Tips for Handling Awkward Family Situations

Tips for Handling Awkward Family Situations

Family reunions can be a chance for you to practice boundaries and self-control, be emotionally resilient and strong, not get triggered, and dare to express your true self.

Many people have anxiety about toxic relationships related to their families and how they have to confront them during family reunions or holidays. Interacting with family members that you don’t get along with can be a personal challenge or a chance to have a personal transformation. It’s not about changing the things that you don’t like about them but transforming how you behave when you are around those people.

If you left home a long time ago, you’ve grown as a person, you’ve changed, you’ve evolved, and then every time you go back home, you feel like you’ve stepped into a time warp, and you’re suddenly eight years old again, this is a chance to transform yourself. You can be who you are now and not who you used to be when you still lived at home. Before interacting with difficult family members, it would be helpful if you prepared emotionally. Here are some tips from motivational speaker Mel Robbins to bear in mind when it comes to dealing with difficult family members:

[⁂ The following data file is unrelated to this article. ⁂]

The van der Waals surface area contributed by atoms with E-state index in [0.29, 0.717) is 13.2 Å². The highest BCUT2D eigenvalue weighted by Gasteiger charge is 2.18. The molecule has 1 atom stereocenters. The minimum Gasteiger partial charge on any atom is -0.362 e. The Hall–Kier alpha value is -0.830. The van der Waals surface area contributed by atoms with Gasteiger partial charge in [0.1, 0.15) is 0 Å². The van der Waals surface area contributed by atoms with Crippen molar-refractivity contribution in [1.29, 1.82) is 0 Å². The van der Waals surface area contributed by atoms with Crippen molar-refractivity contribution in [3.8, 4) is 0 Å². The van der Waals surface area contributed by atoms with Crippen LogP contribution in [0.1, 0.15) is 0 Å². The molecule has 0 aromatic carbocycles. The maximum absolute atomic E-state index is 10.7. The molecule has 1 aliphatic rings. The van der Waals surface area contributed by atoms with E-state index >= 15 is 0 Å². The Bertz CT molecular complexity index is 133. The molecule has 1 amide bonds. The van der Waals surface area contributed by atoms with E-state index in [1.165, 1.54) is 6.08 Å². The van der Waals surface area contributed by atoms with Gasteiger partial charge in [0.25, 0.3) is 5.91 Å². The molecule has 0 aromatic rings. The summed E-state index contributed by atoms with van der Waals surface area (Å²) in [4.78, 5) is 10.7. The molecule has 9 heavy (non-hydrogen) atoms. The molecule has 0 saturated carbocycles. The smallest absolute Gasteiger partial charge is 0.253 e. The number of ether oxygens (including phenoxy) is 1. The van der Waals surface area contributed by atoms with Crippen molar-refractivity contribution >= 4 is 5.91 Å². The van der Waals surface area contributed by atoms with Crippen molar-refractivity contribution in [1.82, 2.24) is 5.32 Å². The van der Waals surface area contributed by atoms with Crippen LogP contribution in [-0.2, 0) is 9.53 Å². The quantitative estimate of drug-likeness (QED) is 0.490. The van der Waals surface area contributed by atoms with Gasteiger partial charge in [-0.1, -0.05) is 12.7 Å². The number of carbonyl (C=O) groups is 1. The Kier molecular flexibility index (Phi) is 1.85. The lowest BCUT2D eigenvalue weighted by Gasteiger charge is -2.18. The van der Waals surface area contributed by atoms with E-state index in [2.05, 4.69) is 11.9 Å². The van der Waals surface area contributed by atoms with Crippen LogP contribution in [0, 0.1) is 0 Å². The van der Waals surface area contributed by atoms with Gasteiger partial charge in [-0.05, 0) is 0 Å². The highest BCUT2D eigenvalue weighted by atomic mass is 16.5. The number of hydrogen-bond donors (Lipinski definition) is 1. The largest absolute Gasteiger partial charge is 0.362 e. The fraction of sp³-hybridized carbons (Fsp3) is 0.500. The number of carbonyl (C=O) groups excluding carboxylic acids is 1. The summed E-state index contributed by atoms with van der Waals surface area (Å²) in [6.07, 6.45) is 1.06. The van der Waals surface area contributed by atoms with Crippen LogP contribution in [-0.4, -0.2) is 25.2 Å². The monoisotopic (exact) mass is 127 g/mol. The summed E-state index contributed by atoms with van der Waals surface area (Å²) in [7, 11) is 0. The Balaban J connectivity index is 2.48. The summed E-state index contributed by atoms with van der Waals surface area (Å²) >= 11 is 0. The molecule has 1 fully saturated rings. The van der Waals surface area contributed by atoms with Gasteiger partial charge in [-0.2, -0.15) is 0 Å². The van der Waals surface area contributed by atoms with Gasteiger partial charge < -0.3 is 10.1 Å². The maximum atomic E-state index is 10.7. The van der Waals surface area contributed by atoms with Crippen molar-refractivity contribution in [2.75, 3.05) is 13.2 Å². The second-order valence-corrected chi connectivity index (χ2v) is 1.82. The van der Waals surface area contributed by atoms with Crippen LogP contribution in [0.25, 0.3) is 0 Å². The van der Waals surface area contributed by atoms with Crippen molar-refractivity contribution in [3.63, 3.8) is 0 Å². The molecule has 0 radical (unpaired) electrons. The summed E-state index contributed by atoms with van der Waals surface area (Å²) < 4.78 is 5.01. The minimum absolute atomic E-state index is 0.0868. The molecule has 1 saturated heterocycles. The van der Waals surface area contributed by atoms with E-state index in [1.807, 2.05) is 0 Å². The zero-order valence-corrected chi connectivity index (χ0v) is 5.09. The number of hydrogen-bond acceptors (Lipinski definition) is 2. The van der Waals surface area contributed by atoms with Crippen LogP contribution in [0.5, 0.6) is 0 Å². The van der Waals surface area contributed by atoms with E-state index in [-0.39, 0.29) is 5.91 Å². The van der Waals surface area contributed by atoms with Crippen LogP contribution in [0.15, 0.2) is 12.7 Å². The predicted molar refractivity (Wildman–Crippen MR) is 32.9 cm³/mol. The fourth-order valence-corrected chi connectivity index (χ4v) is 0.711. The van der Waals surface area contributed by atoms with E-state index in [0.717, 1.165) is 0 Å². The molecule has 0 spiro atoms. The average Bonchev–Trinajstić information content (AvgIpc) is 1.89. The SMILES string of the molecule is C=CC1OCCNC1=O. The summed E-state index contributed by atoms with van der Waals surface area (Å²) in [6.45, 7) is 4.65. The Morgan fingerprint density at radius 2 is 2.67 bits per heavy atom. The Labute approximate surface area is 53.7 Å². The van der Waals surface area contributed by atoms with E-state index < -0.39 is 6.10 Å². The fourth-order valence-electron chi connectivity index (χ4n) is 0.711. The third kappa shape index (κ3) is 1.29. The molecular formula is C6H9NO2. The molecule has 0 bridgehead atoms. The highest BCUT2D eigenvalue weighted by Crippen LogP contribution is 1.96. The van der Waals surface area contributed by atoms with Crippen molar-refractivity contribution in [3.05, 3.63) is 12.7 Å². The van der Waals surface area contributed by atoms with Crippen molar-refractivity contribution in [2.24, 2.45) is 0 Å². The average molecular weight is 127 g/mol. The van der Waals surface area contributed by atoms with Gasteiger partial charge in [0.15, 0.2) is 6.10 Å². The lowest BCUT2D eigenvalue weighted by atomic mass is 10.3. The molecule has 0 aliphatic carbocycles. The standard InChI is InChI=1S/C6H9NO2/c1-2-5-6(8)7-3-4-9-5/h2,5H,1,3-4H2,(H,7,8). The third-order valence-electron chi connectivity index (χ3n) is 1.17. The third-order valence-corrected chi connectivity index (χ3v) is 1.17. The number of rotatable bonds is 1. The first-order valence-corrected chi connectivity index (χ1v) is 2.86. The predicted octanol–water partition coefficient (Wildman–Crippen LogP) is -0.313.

1. Don’t assume your old role: Just because you’re in your childhood home or with people you know from your childhood, do not make the mistake of falling back into old patterns. Make sure what those are to have them in check for yourself.

2. Don’t take the bait: There are relatives and friends from your past who love to cause issues. They’re constantly casting like a fisherman all kinds of things out there. If you are the kind of person who when somebody gets upset, grab the baits, starts trying to make it okay, and end up arguing, don’t take it. Don’t let yourself get triggered.

3. Be a pedestrian, not a passenger: Visualize a hectic road. Some people are passengers in those cars, and others are pedestrians on the sidewalk watching the cars go by. Think about the dynamic in your family as cars that zip down the highway. Everybody’s got all kinds of issues and conversations. However, when you’re around your family, your role is to be a pedestrian on the sidewalk, watching it all go by. Don’t get into a car full of guilt or arguments.

4. Empathy is your superpower: Your relationship with others can dramatically change for the better when you stop judging them and start thinking about what they must be feeling. If you’ve got somebody in your life that’s angry, says hurtful things, that’s disappointed or upset, all of those things are just a mask for hurt. For most normal human beings, if they’re exhibiting bad behavior, it’s just unexpressed hurt. Think about how many struggles they’ve faced or how lonely they are. Thinking from the point of view that’s empathetic, it’s very personally transforming because it helps you set boundaries, not get triggered, be more emotionally mature and resilient, and help you make these interactions an opportunity for personal transformation instead of a massive personal challenge.

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